The New Bulgarian Religious Law: Restrictive and Discriminatory

In: European Yearbook of Minority Issues Online
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  • 1 Dr. Krassimir Kanev is a professor of sociology and human rights at the state universities of Plovdiv and Sofia and Director of the Bulgarian Helsinki Committee.

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  • 1 Adopted on 20 December 2002, State Gazette, No.120, from 29 December 2002. 2 Incorporation is the process of obtaining juridical person (corporate) status. It is often confused and mixed with registration but these are two different things although in Eastern Europe incorporation usually goes hand in hand with registration. Registration, however, is possible without incorporation. 3 For a summary of the PACE opinion of 2001 see Bulgarian Helsinki Committee, Human Rights in Bulgaria in 2001, Annual Report (March, 2002), available at 4 See e.g. ECommHR, Appl. No. 28626/95, Khristiansko Sdruzhenie 'Svideteli na Iehova'(Christian Association jehovah WitnessesJ v. Bulgaria, Report of the European Commission of Human Rights of 9 March 1998 (friendly settlement). For more on this and on the historical and political background of church-state rela- tions in Bulgaria after 1989 see Emil Cohen and Krassimir Kanev, 'Religious Freedom in Bulgaria, 36 (1-2) Journal ofEcumenical Studies (1999), 243-64. 5 According to the latest census results from March 2001, 82.6% of Bulgarians declared nominal adherence to the Eastern Orthodox Christianity, 12.2% to Islam, 0.6% to Catholicism and 0.5% to Protestantism. See results at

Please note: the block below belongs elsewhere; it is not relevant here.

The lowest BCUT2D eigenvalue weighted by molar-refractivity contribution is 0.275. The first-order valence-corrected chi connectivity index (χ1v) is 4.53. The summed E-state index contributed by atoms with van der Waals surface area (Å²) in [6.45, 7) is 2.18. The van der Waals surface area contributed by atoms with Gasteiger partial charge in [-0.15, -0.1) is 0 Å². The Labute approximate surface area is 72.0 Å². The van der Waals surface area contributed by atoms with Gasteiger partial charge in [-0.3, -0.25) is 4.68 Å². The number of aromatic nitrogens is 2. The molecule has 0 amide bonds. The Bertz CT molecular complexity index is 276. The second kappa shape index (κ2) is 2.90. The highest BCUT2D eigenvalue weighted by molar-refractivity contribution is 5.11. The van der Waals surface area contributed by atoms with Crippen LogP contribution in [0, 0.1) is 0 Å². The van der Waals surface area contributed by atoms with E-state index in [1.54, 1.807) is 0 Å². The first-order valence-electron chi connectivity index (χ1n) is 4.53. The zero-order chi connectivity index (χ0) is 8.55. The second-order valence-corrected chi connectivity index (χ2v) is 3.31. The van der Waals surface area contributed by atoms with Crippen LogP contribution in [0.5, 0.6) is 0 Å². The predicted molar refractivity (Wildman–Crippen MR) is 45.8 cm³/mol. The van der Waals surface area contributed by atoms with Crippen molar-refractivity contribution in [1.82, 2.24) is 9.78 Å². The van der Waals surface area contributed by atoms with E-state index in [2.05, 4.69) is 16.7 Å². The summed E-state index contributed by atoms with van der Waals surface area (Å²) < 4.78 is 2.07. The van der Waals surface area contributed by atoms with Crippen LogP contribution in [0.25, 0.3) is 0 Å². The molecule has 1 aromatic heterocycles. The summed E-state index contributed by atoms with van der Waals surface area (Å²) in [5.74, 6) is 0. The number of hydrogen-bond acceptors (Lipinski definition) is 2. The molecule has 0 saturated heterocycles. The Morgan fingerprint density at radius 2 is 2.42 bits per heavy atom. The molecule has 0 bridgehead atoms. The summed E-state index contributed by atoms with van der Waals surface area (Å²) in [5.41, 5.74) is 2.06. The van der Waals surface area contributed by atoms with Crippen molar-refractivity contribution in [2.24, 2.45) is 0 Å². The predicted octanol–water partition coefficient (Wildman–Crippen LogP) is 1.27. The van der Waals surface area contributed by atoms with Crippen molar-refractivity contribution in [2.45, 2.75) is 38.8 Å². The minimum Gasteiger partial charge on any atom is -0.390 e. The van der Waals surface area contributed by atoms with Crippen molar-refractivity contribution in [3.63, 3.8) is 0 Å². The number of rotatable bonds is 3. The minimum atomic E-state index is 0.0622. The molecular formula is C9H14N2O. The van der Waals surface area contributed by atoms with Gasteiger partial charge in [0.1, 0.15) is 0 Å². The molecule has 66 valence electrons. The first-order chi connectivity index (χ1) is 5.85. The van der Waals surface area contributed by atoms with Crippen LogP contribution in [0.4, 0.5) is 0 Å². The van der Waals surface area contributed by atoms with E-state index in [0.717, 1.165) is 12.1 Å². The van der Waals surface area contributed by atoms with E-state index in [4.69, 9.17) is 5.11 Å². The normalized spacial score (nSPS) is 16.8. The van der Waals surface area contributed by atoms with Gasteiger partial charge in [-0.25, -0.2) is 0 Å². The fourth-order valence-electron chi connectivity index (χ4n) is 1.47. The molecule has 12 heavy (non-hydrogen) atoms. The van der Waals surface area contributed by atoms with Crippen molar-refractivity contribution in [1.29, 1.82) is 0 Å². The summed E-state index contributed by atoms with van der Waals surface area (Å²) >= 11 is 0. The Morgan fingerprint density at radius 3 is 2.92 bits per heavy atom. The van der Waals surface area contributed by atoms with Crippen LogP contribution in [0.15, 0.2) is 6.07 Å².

• 6 The MRF is the political party supported by the majority of the Bulgarian Turks, plus a number of Bulgar- ian-speaking Muslims and Roma Muslims. 7 Constitutional Court (KoHC'tttryuttoHeH 0>.1), Decision No. 5/11 June 1992 on Constitutional Case No.ll/ 1992. 8 ECtHR, Hasan and Cbausb v. Bulgaria, judgment of 26 October 2000.

  • 9 Ibid., para. 86. 10 Ibid., para. 78.

  • 11 Article 9 of the ECHR and Article 18 of the CCPR allow restrictions of the freedom to manifest one's religion only in the interests of public safety, for the protection of public order, health or morals, or for the protection of the rights and freedoms of others. As the UN Human Rights Committee stated in its General Comment 22 on Article 18 of the CCPR: 'The Committee observes that paragraph 3 of Article 18 is to be strictly interpreted: restrictions are not allowed on grounds not specified there, even if they would be allowed as restrictions to other rights protected in the Covenant, such as national security.' (UN Doc. HRI/GEN/1/Rev.l at 35,1994, para.8) 12 In fact, these are the grounds for restricting religious freedom provided for by Article 13(4) and Article 37(2) of the Bulgarian Constitution.

  • 13 The text of the petition is available in English at

  • . Translation by Dr. Krassimir Kanev, professor of sociology and human rights at the state universities of Plovdiv and Sofia and Director of the Bulgarian Helsinki Committee.

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